Staff Sgt. Jon King, C Company, 434th Field Artillery Detachment, explains how a Basic Combat Training Soldier improperly threw a hand grenade to a KSWO-TV news crew April 18, 2014, at the Sgt. 1st Class Tony Burris Hand Grenade Complex at Fort Sill,... (Photo Credit: U.S. Army) VIEW ORIGINAL

FORT SILL, Okla. (April 24, 2014) -- The quick, improvised thinking of a hand grenade instructor saved not only his life, but that of a Fort Sill Basic Combat Training Soldier April 14.

Staff Sgt. Jon King, C Company, 434th Field Artillery Detachment, is being hailed as a hero for removing a live grenade from a throwing pit after a trainee's hand grenade toss bounced off a wall and landed at his own feet.

"It was very heroic and brave. He definitely did the right thing," said Sgt. 1st Class Dwayne Kimmel, noncommissioned in charge of the hand grenade range. "His training definitely paid off."

BCT Soldiers from D Battery, 1st Battalion, 31st Field Artillery were getting their hand grenade training at the Sgt. 1st Class Tony Burris Hand Grenade Complex during their fifth week of training when the incident occurred.

In Pit No. 1, when the trainee threw his first live grenade it hit the open pit's front wall and bounced to the ground. Instead of immediately exiting the pit as per safety procedures, the trainee looked at the grenade, fell to the ground and just froze, said King, who has 18 years in the Army.

King, who was in the pit with the Soldier, realized he couldn't get the trainee out of the pit in time so he went for the grenade.

"Once I reached for the grenade it hit my foot, bounced behind me between my legs ... so I went for the grenade (again) and threw it out of the pit as fast as I could," King said. It exploded just outside the bunker-like pit.

"I think it was just pure instinct from several deployments," said King of his actions.

The M67 fragmentation grenade has a kill radius of 5 meters, wounding radius of 15 meters and shrapnel-producing radius of 230 meters, King said. It has a six-second fuse, but the instructors train for a 3 to 5 second detonation.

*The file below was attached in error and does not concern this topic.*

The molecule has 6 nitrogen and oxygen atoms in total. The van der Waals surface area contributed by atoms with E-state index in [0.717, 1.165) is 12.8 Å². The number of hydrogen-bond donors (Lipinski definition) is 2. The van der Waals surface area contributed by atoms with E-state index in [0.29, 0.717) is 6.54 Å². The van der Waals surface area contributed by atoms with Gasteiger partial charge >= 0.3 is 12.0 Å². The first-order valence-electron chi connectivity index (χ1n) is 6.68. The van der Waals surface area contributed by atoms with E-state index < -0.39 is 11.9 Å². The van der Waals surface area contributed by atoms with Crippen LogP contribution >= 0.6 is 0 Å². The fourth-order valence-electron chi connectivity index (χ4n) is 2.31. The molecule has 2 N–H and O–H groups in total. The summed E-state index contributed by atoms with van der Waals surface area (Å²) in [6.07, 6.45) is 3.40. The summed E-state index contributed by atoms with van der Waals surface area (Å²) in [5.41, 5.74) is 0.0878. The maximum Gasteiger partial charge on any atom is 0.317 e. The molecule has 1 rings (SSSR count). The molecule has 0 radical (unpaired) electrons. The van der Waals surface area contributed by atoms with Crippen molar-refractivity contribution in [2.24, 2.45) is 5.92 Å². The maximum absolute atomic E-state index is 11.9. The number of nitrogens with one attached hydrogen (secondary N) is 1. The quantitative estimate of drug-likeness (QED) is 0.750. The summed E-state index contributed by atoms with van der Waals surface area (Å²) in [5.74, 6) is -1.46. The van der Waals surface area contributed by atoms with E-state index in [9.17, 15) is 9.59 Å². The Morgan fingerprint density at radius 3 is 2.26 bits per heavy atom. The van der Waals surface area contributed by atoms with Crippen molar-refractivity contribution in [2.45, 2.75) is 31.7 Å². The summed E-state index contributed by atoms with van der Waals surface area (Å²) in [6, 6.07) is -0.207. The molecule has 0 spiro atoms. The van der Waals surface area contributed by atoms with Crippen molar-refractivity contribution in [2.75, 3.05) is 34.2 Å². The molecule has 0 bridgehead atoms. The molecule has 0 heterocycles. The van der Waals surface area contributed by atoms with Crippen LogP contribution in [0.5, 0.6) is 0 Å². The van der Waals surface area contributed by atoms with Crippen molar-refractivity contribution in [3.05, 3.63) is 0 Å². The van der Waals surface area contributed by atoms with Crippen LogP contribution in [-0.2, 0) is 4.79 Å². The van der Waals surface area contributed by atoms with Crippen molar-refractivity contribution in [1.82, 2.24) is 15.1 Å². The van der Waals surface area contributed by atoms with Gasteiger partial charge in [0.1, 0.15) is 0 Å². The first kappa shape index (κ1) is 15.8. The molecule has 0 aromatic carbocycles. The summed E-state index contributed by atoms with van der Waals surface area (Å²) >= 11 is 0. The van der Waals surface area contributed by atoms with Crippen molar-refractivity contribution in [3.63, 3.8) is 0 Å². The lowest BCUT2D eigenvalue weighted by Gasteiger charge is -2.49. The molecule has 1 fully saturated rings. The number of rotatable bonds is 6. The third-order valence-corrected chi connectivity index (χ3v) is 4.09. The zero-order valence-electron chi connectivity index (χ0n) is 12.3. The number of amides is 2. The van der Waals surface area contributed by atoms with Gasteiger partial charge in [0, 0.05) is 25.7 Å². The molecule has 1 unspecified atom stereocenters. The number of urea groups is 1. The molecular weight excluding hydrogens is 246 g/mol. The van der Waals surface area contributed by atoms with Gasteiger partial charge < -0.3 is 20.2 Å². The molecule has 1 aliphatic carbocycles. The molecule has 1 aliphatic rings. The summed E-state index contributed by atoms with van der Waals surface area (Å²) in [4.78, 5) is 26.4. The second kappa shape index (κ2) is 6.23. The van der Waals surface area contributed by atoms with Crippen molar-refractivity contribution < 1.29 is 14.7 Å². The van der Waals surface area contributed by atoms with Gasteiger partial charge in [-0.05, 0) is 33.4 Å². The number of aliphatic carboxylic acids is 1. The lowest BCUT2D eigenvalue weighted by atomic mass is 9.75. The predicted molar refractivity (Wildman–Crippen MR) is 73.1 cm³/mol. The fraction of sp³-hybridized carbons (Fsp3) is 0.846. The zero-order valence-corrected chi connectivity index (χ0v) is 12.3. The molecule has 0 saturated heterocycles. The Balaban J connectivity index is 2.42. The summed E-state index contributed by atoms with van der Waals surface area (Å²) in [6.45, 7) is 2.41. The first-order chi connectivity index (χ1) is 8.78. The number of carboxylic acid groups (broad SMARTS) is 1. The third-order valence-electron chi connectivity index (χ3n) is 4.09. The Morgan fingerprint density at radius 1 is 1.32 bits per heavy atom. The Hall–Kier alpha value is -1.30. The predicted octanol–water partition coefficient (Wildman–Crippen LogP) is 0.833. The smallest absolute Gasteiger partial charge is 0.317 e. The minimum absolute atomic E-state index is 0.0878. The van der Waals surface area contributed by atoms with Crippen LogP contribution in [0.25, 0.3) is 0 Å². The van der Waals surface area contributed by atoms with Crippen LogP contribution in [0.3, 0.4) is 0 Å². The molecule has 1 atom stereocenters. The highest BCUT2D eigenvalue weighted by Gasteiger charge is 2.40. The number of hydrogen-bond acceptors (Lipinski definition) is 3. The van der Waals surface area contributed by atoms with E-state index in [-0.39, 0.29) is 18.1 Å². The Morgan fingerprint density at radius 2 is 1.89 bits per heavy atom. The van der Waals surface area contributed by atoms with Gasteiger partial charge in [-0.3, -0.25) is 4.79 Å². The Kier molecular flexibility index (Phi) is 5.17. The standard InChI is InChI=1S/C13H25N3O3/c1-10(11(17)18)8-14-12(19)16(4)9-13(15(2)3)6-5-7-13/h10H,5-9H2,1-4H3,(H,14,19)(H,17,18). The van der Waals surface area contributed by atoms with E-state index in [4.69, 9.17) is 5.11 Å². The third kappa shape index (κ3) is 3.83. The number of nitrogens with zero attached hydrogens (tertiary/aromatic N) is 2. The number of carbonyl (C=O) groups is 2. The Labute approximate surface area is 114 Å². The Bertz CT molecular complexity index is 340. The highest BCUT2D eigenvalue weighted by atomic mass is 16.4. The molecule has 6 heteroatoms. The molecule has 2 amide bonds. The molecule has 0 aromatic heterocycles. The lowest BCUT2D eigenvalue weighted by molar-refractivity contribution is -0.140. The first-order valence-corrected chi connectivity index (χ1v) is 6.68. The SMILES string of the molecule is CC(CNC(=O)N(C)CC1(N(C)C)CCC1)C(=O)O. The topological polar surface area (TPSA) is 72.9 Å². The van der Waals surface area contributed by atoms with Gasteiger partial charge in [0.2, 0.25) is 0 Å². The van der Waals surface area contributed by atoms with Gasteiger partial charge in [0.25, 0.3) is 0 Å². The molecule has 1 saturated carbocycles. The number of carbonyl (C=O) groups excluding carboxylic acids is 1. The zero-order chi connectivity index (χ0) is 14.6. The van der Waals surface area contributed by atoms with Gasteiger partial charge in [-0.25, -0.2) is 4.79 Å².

Although the BCT Soldier and King wore body armor, if the grenade had exploded inside the pit "there would have been loss of life for sure," said Kimmel, who is King's supervisor.

Instead of drill sergeants, who oversee training elsewhere, staff, known as cadre, from the C/434th FA Det., run specialized areas of BCT. Those areas include gas chamber and obstacle course training, and the towers on the rifle ranges, said Capt. John O'Brien, C/434th FA Det. commander. They also perform the hand grenade instruction. King an infantryman, who has been here three years, was one of the grenade instructors.

The trainees get instruction on throwing grenades as well as what to do if a grenade doesn't clear the pit. The protocol is for the BCT Soldier not to pick up the dropped grenade, but to immediately exit the pit, and get on the other side of the pit wall and lay down flat.

The cadre member makes an attempt to get to the grenade and if they can't, they get out of the pit, too, and land on top of the Soldier covering him or her from the blast.

"We show them how to get out of the pit and what their safety position is," King said.

BCT Soldiers first throw four training grenades, and then two live M67 fragmentation grenades. Inside the pit with the trainee, the instructor keeps his eye on the grenade at all times, King said.

Kimmel described King as a knowledgeable, calm instructor.

"He takes his time to teach the Soldiers, and if they make mistakes he will stop training so they understand what they did wrong," Kimmel said.

That's what King did after a few loud words with the trainee after the mishap.

"I re-explained the throwing procedures to the Soldier and had him throw his second grenade," King said.

King also spoke to the trainee the next day to ensure he understood just how dangerous the situation had been.

"I told him there was no bad blood between us," King said.

King called his wife, Andrea, and told her what happened. He said her reaction was, "What!?" and "This is why you guys should have hazard (duty) pay."

King's said his co-workers made comments like, "Thank God, you're alive" and "That would have sucked because you just made the promotion list, and the next day you almost died."

King emphasized that training incidents like this are rare here. The last one similar to this happened about four years ago. He said the incident will probably be incorporated into the 434th FA Detachment's training instruction.

For his courageous actions, King is being recommended for a lifesaving award.

"The bravery and heroism that he displayed was phenomenal," O'Brien said.